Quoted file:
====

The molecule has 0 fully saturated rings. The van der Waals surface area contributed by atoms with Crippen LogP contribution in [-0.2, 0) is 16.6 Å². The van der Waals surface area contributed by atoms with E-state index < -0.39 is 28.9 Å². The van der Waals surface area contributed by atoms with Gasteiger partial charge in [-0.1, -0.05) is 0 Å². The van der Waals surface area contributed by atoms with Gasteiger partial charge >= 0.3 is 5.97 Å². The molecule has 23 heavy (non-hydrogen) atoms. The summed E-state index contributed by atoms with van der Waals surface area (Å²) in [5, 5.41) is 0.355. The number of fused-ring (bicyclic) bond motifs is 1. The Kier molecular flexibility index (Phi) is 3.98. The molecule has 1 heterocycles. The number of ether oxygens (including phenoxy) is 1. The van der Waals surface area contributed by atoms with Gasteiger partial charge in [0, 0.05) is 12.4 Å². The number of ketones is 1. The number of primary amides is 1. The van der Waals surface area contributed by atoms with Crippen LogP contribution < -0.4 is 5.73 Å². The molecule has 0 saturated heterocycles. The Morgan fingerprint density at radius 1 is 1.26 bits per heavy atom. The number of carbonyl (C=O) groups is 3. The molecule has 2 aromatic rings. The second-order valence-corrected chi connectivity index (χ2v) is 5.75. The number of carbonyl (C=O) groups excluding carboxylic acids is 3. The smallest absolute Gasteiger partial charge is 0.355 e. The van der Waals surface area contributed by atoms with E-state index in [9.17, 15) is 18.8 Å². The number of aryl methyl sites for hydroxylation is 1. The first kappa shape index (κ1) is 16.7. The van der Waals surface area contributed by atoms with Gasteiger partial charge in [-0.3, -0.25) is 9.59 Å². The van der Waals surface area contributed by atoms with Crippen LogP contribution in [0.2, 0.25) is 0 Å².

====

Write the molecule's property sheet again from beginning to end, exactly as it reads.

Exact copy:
The molecule has 0 fully saturated rings. The van der Waals surface area contributed by atoms with Crippen LogP contribution in [-0.2, 0) is 16.6 Å². The van der Waals surface area contributed by atoms with E-state index < -0.39 is 28.9 Å². The van der Waals surface area contributed by atoms with Gasteiger partial charge in [-0.1, -0.05) is 0 Å². The van der Waals surface area contributed by atoms with Gasteiger partial charge >= 0.3 is 5.97 Å². The molecule has 23 heavy (non-hydrogen) atoms. The summed E-state index contributed by atoms with van der Waals surface area (Å²) in [5, 5.41) is 0.355. The number of fused-ring (bicyclic) bond motifs is 1. The Kier molecular flexibility index (Phi) is 3.98. The molecule has 1 heterocycles. The number of ether oxygens (including phenoxy) is 1. The van der Waals surface area contributed by atoms with Gasteiger partial charge in [0, 0.05) is 12.4 Å². The number of ketones is 1. The number of primary amides is 1. The van der Waals surface area contributed by atoms with Crippen LogP contribution < -0.4 is 5.73 Å². The molecule has 0 saturated heterocycles. The Morgan fingerprint density at radius 1 is 1.26 bits per heavy atom. The number of carbonyl (C=O) groups is 3. The molecule has 2 aromatic rings. The second-order valence-corrected chi connectivity index (χ2v) is 5.75. The number of carbonyl (C=O) groups excluding carboxylic acids is 3. The smallest absolute Gasteiger partial charge is 0.355 e. The van der Waals surface area contributed by atoms with E-state index in [9.17, 15) is 18.8 Å². The number of aryl methyl sites for hydroxylation is 1. The first kappa shape index (κ1) is 16.7. The van der Waals surface area contributed by atoms with Gasteiger partial charge in [-0.3, -0.25) is 9.59 Å². The van der Waals surface area contributed by atoms with Crippen LogP contribution in [0.2, 0.25) is 0 Å².